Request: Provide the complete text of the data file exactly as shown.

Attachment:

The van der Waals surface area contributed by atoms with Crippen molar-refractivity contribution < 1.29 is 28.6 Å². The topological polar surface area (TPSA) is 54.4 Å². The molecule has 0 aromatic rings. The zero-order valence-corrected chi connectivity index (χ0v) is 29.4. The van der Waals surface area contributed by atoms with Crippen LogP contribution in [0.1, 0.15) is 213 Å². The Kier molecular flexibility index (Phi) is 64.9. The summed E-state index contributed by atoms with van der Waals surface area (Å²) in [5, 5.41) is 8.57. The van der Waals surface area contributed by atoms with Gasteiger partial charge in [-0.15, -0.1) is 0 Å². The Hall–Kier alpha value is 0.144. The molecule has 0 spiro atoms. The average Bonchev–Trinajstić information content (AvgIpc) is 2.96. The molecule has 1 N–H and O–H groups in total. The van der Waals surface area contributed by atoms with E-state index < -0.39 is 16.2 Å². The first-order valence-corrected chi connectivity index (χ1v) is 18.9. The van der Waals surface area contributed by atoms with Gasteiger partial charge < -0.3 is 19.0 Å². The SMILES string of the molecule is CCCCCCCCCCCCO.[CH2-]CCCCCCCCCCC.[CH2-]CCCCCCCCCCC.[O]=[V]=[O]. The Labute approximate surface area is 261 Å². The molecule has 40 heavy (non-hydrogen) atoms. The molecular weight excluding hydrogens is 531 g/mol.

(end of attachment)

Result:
The van der Waals surface area contributed by atoms with Crippen molar-refractivity contribution < 1.29 is 28.6 Å². The topological polar surface area (TPSA) is 54.4 Å². The molecule has 0 aromatic rings. The zero-order valence-corrected chi connectivity index (χ0v) is 29.4. The van der Waals surface area contributed by atoms with Crippen LogP contribution in [0.1, 0.15) is 213 Å². The Kier molecular flexibility index (Phi) is 64.9. The summed E-state index contributed by atoms with van der Waals surface area (Å²) in [5, 5.41) is 8.57. The van der Waals surface area contributed by atoms with Gasteiger partial charge in [-0.15, -0.1) is 0 Å². The Hall–Kier alpha value is 0.144. The molecule has 0 spiro atoms. The average Bonchev–Trinajstić information content (AvgIpc) is 2.96. The molecule has 1 N–H and O–H groups in total. The van der Waals surface area contributed by atoms with E-state index < -0.39 is 16.2 Å². The first-order valence-corrected chi connectivity index (χ1v) is 18.9. The van der Waals surface area contributed by atoms with Gasteiger partial charge < -0.3 is 19.0 Å². The SMILES string of the molecule is CCCCCCCCCCCCO.[CH2-]CCCCCCCCCCC.[CH2-]CCCCCCCCCCC.[O]=[V]=[O]. The Labute approximate surface area is 261 Å². The molecule has 40 heavy (non-hydrogen) atoms. The molecular weight excluding hydrogens is 531 g/mol.